Wild Embers: Poems of Rebellion, Fire, and Beauty kPeople who talk like that are characters in a bad novel written by an author who doesn tnow how to create genuine suspense Utter fiasco If you re looking for a creepy October read this is not it I enjoyed the start of this book and was intrigued by the idea of a mix between a ghost story and detective story with 17th century events woven in with present day ones I was also attracted by the fact that it s set in Cambridge a city I nowHowever I soon got fed up and gave up after about 80 pages I didn t believe in any of the characters and found the plot too convoluted so decided not to waste my time I expected a fascinating ghost story literary with mysterious murders and the past coming back to haunt Intelligent and historical yes And it s full of atmospheric descriptions that I liked However the main character Lydia Brooke speaking in the first p After reading this book I am sorry to say that I was severely disappointed The synopsis for it sounded great and I normally love books that involve a historical mystery to solve but there really wasn t much about this book that I liked A historian and writer of screenplays Lydia Brooke is hired by her former married lover Cameron Brown to ghostwrite a book after the author his mother Elizabeth Volgelsang is murdered The unfinished manuscript involves Isaac Newton and a group of seventeenth century alchemists and Elizabeth s notes and manuscript show that she believes that a series of seventeenth century deaths are entangled with current happenings While working on his mother s book Lydia becomes involved with Cameron Brown again and she uickly becomes aware that he is caught up in a dangerous situation with animal rights activists groups because of his work in a pharmaceutical lab As mysterious and dangerous events start to unfold Lydia isn t certain whether they are a result of a connection with the seventeenth century alchemists or Cameron s work This sounded like and could have been a really great book but it just wasn t I thought it started off really slow and it took half of the book for me to become interested After I finally did become engrossed in the book I didn t like anything that happened Other than that the characters were not particularly likeable The main character Lydia Brooke came across to me as a very weak individual She had been in a go nowhere relationship with a married man for many years but finally left him It doesn t take than seeing him once before she is renewing her relationship with him Even when she finds out that he is heavily involved in a very disturbing organization she has trouble deciding what to do or to think about him As for her lover Cameron he came across as very selfish and self absorbed He had a wife and children yet had a long term affair with Lydia After Lydia left he had at least one other affair Lydia catches him in lies continuously and often hears him lie to his wife on the phone Cameron was also apparently heavily involved in an organization that instigated horrific acts Even disliking Cameron I hated what happened to himMost of the book was told in the first person in the form of a letter from Lydia to Cameron but there were parts that were supposed to be the chapters of Elizabeth s book Her book was nonfiction and those parts just didn t seem to fit well in a fiction novel These book inside of a book excerpts were hard to read because they were too long and not particularly interesting I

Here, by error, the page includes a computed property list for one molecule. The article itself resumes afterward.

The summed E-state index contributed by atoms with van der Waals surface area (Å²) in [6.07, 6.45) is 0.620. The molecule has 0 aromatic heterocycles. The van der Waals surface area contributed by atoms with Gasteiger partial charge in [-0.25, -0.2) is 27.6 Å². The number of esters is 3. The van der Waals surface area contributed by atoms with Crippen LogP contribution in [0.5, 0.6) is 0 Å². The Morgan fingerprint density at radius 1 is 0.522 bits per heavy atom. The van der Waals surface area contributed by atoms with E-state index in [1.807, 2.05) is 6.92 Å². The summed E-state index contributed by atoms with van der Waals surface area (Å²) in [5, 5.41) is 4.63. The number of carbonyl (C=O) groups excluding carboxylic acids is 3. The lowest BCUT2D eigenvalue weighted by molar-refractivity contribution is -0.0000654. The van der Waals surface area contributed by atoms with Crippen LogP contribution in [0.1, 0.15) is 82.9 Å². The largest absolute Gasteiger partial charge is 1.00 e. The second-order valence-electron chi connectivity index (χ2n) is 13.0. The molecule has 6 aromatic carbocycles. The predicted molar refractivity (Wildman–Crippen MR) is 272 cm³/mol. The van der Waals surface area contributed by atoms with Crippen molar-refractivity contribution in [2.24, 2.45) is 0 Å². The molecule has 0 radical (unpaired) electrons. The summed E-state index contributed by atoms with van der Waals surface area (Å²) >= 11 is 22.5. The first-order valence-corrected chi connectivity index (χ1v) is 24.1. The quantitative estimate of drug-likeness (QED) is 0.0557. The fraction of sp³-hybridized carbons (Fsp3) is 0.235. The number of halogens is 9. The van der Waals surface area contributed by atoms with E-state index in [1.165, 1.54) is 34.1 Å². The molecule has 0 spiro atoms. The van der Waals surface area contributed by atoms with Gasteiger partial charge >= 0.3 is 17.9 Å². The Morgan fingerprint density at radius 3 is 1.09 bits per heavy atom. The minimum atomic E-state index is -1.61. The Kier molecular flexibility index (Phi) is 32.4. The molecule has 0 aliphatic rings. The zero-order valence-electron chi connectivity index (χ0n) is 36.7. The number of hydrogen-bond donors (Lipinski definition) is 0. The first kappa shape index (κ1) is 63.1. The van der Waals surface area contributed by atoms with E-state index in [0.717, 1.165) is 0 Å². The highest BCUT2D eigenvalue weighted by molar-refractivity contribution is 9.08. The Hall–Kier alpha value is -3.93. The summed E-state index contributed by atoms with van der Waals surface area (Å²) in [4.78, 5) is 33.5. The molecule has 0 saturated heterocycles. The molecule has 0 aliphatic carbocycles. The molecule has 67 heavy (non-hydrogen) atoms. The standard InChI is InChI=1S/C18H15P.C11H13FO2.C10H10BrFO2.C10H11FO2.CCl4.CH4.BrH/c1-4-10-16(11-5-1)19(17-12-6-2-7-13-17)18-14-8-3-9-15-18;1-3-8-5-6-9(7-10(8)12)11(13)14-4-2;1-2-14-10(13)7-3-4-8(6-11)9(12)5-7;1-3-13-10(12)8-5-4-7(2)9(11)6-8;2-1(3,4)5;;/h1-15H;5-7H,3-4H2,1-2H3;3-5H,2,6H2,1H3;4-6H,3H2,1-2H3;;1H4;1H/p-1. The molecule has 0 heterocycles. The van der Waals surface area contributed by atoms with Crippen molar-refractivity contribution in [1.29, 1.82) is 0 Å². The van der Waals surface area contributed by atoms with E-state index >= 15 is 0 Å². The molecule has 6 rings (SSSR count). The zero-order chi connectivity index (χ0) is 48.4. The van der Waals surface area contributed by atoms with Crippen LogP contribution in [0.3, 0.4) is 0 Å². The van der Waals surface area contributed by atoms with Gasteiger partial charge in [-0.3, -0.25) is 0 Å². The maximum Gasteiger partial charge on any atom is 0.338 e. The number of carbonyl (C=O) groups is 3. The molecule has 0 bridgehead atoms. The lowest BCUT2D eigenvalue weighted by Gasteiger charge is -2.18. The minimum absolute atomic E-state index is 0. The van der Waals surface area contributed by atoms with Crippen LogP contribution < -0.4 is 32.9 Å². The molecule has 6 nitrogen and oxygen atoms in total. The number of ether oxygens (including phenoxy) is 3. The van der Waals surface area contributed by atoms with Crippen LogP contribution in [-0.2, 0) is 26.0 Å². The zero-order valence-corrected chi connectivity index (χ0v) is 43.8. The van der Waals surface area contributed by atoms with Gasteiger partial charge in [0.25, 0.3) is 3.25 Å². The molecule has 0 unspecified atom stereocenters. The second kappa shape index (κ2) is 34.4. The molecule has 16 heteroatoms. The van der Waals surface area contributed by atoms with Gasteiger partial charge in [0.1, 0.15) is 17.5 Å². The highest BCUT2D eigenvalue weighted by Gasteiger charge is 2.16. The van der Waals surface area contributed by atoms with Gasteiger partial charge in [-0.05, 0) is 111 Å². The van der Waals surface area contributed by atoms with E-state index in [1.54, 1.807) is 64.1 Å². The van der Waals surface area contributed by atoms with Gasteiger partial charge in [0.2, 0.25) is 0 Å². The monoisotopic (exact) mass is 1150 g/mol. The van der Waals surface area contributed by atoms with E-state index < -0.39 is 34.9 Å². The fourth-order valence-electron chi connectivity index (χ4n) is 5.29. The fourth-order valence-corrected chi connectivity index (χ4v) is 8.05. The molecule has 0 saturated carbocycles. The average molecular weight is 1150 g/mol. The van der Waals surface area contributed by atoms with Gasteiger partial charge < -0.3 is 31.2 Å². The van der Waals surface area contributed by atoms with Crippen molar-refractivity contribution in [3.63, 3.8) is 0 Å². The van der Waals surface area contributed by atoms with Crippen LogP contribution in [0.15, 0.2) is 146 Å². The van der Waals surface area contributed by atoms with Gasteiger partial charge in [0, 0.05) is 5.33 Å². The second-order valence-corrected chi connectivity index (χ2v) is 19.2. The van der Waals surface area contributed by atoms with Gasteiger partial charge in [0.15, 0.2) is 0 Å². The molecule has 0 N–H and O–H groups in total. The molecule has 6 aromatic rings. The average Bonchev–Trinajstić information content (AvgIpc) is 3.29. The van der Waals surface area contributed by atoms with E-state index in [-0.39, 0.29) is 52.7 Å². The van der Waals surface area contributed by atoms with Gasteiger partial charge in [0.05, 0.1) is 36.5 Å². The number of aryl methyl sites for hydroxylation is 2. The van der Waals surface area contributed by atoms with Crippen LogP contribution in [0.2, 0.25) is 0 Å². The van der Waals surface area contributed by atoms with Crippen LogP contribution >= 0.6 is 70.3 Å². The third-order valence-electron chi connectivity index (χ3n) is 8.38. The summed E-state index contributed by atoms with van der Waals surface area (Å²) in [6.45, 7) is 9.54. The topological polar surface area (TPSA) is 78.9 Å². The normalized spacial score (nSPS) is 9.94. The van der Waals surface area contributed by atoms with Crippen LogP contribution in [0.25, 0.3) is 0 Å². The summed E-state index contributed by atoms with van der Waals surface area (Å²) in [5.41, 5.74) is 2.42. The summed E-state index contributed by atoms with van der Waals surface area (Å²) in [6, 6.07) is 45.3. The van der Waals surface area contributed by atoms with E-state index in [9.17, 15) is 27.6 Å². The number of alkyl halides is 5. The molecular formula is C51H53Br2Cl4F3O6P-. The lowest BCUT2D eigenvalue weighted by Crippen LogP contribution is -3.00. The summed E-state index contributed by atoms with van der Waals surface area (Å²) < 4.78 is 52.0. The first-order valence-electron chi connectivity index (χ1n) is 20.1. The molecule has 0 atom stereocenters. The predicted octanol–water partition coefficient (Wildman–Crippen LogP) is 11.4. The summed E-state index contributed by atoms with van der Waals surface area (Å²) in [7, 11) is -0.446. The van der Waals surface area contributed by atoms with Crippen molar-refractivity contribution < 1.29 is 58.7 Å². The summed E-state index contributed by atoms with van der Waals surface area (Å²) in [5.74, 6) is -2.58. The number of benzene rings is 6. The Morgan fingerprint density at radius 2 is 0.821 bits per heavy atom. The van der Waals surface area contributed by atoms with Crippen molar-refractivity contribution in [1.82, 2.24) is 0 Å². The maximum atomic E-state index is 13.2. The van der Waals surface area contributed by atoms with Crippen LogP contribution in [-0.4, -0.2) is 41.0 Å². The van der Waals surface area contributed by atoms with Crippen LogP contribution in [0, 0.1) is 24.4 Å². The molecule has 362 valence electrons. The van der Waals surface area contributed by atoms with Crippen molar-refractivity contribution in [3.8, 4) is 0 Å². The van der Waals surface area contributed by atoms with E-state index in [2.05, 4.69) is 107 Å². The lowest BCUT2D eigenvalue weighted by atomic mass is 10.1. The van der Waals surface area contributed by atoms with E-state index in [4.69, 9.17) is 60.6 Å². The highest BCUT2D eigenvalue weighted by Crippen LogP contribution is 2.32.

believe that this book had great potential but it wasn t realized and fell flat The research in this that this book had great potential but it wasn t realized and fell flat The research in this is great as well as the writing in the book about Isaac Newton within this story In fact the Newton book